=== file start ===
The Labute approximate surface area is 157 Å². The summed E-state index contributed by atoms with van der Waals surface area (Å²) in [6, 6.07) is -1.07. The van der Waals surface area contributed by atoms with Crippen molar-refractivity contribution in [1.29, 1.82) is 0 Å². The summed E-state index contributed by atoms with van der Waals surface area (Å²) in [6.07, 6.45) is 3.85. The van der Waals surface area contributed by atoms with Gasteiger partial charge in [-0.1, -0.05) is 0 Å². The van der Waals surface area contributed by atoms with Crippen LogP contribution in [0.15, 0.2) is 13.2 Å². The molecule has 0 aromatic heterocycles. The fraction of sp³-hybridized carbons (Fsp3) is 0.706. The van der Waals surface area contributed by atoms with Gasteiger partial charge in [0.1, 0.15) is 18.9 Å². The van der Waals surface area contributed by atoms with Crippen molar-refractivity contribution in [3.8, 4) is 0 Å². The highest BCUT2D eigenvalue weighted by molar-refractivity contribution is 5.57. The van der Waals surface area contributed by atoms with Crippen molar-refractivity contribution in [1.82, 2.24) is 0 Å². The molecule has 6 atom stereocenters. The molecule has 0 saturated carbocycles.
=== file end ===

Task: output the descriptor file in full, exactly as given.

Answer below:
The Labute approximate surface area is 157 Å². The summed E-state index contributed by atoms with van der Waals surface area (Å²) in [6, 6.07) is -1.07. The van der Waals surface area contributed by atoms with Crippen molar-refractivity contribution in [1.29, 1.82) is 0 Å². The summed E-state index contributed by atoms with van der Waals surface area (Å²) in [6.07, 6.45) is 3.85. The van der Waals surface area contributed by atoms with Gasteiger partial charge in [-0.1, -0.05) is 0 Å². The van der Waals surface area contributed by atoms with Crippen LogP contribution in [0.15, 0.2) is 13.2 Å². The molecule has 0 aromatic heterocycles. The fraction of sp³-hybridized carbons (Fsp3) is 0.706. The van der Waals surface area contributed by atoms with Gasteiger partial charge in [0.1, 0.15) is 18.9 Å². The van der Waals surface area contributed by atoms with Crippen molar-refractivity contribution in [3.8, 4) is 0 Å². The highest BCUT2D eigenvalue weighted by molar-refractivity contribution is 5.57. The van der Waals surface area contributed by atoms with Crippen molar-refractivity contribution in [1.82, 2.24) is 0 Å². The molecule has 6 atom stereocenters. The molecule has 0 saturated carbocycles.